Step 1: Download poEdit
Head over the poEdit project page and download yourself a copy. The install is painless as well.
Step 2: Find a Plugin to Translate
Find your own (or another) plugin to translate. For this example, I’ll be using a plugin I wrote called Ajax Edit Comments.
Step 3: Open up poEdit and go to File -> New catalog…
After the ‘Settings’ dialog comes up, enter your project’s name. In my case, my project is named WPAjaxEditComments. I also went ahead and gave it a UTF-8 charset.
You’ll be presented with a Settings dialog after selecting File -> New catalog…
Step 4: Enter Your Plugin Path
While still having the ‘Settings’ dialog open, go to the ‘Paths’ tab and click the icon for new item. Assuming that your plugin resides in its own sub-directory and that you will save the .po in this sub-directory, enter “.” (this tells poEdit to scan that directory and all sub-directories for your plugin).
Step 5: Set up the Appropriate Keywords
Since WordPress uses the _e and __ functions for localization, you need to let poEdit know that is what it should look for. Click on the ‘Keywords’ tab and input both _e and __ as keywords. To enter a keyword, click on the ‘New Item’ icon.
Step 6: Click Okay and Let the Translating Begin
Click the “Okay” button and save the .po within your plugin’s directory. What you name the file right now is not important, but it will matter when it comes to translating.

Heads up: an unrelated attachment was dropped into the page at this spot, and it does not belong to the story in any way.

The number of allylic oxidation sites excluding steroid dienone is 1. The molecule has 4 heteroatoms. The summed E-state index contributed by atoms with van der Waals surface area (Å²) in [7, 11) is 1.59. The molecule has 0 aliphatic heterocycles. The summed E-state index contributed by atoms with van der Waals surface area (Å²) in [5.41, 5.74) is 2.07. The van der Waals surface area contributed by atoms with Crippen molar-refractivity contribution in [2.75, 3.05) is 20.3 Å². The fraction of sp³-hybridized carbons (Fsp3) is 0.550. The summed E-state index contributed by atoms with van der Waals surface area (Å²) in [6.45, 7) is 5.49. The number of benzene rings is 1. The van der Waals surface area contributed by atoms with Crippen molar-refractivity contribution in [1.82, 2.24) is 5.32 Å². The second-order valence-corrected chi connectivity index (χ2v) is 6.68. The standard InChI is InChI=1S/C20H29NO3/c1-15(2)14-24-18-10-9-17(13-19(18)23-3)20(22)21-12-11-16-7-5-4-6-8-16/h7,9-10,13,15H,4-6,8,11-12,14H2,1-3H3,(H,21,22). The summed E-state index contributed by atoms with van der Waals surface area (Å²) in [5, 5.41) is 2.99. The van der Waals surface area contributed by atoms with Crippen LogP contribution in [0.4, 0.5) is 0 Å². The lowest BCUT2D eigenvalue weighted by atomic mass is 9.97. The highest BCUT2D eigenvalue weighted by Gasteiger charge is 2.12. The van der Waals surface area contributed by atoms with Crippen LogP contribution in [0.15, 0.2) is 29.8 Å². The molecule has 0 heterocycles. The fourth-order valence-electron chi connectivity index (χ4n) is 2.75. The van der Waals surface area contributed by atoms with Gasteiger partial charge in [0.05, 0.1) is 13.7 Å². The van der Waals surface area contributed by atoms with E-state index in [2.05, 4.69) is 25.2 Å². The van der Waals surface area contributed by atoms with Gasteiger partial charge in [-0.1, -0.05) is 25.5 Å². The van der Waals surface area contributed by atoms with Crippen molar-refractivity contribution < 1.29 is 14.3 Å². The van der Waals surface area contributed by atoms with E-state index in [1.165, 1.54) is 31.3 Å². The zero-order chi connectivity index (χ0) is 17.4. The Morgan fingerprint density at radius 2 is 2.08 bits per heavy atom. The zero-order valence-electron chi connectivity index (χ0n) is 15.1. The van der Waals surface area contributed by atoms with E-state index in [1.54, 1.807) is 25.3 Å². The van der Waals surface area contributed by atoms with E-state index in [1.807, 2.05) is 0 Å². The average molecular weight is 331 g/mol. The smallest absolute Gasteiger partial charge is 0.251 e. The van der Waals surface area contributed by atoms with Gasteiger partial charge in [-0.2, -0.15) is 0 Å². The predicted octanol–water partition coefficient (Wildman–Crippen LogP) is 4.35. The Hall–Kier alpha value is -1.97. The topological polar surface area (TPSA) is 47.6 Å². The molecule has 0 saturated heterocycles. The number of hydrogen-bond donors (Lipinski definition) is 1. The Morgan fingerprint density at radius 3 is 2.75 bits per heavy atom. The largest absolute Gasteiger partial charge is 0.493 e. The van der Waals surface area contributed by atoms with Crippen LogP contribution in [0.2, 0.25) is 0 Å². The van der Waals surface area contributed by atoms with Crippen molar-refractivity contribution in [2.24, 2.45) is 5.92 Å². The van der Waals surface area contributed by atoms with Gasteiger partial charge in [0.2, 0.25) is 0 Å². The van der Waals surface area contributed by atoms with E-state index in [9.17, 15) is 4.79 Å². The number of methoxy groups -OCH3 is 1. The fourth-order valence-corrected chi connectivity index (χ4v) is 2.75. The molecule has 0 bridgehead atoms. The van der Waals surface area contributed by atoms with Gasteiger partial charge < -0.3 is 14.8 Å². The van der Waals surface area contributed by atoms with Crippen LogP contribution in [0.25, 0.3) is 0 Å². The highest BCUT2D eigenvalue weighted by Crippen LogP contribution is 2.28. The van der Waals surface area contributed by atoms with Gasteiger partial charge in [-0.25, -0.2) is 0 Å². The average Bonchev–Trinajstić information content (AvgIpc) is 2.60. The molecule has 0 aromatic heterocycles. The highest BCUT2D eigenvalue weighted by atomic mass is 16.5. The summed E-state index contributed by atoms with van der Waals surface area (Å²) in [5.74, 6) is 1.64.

After you have saved the .po file, a dialog will show showing all of the matches it has found.
If you do not plan on translating the plugin, you can go ahead and save the .po file and distribute along with your plugin to enable other translators.
Step 7: Translate the Plugin
Once all the matches are pulled in, it’s time to translate the plugin. Simply find the text you want to translate, and add in your own language.
From this screen, you can translate the plugin
Step 8: Save the Catalog
Remember the $domain that was mentioned earlier in this post? What if, for example, I want to generate a Spanish translation file? I’ll want to save a file with the $domain as a prefix, and the locale as a suffix. In this case, my domain is WPAjaxEditComments and my locale is es_ES. I would save my file as: WPAjaxEditComments-es_ES.
By saving the new file, I would automatically be generating a .po file that others can use, and a .mo file that can be read in through WordPress to localize the plugin.
Now if users have defined the appropriate WPLANG in their wp-config.php, their plugin’s options and output text should be in their local language.
A German translation of Ajax Edit Comments (Thank you David May).
Localizing a WordPress plugin is a great way to reach out to a foreign audience. Localizing involves many people, including the plugin author to take the initial steps to ensure that the plugin can indeed be localized. Translators are required too, and their efforts to localize WordPress and WordPress plugins are tremendous.
- WordPress Localization Repository
- Creating POT Files
- gettext (Wikipedia)
- Localizing Plugins and Themes